Sports psychologists call it “transcending normal awareness." Whatever you want to call it, this approach is very easy to communicate and all the runners can have their own experience how good their form and breathing are on that particular day.
Running is our birthright. That's why I'm so passionate about restoring the natural coordination and spontaneous imagination we once knew as children. And that's why I'm introducing my new friend and Feldenkrais practitioner, Jae Gruenke, to the Boulder running community.
It's widely speculated that the trunk should remain constantly still, in a permanent state of contraction throughout the running cycle. At first glance, it might appear this way when the bare torso of an international athlete is on display. It certainly looks as if their trunk barely moves.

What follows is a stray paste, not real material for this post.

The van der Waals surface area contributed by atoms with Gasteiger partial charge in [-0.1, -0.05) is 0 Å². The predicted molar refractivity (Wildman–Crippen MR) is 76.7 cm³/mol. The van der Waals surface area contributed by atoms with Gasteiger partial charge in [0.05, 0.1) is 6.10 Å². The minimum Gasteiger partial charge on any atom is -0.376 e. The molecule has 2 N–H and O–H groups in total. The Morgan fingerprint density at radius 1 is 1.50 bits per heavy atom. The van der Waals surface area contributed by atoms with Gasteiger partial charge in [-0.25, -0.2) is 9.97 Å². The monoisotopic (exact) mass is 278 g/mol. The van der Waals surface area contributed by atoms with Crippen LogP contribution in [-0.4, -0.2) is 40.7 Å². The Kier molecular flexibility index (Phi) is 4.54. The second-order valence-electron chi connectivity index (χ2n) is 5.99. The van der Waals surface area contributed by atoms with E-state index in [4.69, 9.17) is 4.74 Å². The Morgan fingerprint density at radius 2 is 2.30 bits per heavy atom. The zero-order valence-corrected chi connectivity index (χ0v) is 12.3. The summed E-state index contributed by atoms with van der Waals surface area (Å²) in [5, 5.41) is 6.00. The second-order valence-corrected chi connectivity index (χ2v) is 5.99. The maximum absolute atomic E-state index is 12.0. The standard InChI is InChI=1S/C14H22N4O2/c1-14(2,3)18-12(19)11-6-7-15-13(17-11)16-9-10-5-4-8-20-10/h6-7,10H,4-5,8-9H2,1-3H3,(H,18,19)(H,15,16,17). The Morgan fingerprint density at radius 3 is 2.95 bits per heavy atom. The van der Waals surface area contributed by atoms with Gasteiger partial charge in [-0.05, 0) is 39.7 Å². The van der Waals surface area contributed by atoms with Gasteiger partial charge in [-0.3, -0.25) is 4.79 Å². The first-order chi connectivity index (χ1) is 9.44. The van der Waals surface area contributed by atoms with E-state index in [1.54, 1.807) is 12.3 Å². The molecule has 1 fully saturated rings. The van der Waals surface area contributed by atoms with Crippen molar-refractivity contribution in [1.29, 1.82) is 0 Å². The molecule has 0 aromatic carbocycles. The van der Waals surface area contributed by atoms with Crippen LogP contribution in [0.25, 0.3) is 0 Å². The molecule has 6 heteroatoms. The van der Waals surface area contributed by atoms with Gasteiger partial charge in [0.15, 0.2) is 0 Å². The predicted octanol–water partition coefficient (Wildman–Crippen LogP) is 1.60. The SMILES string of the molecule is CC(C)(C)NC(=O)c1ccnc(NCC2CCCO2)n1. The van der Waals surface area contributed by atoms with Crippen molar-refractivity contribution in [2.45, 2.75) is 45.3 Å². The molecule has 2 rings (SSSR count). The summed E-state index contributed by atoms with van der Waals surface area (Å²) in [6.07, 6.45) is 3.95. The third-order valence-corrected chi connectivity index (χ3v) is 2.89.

On paper, Jordan Hasay has had an incredibly straightforward marathon career including a 2:25:20 third in this year's Boston Marathon. But Hasay's career has been anything but straightforward.
I'm reading The Rise of the Ultra Runners by Adharanad Finn, getting psyched about our upcoming "Save Your Running" Workshop with Jae Gruenke. Jae specializes in applying the Feldenkrais Method to running and the therapy is a good fit for The Way of Running and how I coach.